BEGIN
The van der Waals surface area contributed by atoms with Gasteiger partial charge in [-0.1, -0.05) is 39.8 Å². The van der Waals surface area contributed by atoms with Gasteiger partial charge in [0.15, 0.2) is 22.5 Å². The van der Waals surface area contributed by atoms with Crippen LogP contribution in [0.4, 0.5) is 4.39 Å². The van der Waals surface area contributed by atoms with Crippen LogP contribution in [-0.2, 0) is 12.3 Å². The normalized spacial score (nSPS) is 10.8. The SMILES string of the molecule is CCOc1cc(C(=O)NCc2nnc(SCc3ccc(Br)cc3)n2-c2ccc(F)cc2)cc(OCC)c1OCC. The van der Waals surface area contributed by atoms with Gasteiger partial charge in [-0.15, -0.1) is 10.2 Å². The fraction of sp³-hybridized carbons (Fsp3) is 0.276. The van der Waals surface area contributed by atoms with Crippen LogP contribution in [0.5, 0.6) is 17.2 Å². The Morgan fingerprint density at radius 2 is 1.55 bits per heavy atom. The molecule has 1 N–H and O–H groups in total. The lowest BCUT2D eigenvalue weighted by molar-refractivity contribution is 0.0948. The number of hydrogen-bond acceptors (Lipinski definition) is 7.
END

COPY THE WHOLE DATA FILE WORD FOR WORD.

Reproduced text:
The van der Waals surface area contributed by atoms with Gasteiger partial charge in [-0.1, -0.05) is 39.8 Å². The van der Waals surface area contributed by atoms with Gasteiger partial charge in [0.15, 0.2) is 22.5 Å². The van der Waals surface area contributed by atoms with Crippen LogP contribution in [0.4, 0.5) is 4.39 Å². The van der Waals surface area contributed by atoms with Crippen LogP contribution in [-0.2, 0) is 12.3 Å². The normalized spacial score (nSPS) is 10.8. The SMILES string of the molecule is CCOc1cc(C(=O)NCc2nnc(SCc3ccc(Br)cc3)n2-c2ccc(F)cc2)cc(OCC)c1OCC. The van der Waals surface area contributed by atoms with Gasteiger partial charge in [-0.15, -0.1) is 10.2 Å². The fraction of sp³-hybridized carbons (Fsp3) is 0.276. The van der Waals surface area contributed by atoms with Crippen LogP contribution in [0.5, 0.6) is 17.2 Å². The Morgan fingerprint density at radius 2 is 1.55 bits per heavy atom. The molecule has 1 N–H and O–H groups in total. The lowest BCUT2D eigenvalue weighted by molar-refractivity contribution is 0.0948. The number of hydrogen-bond acceptors (Lipinski definition) is 7.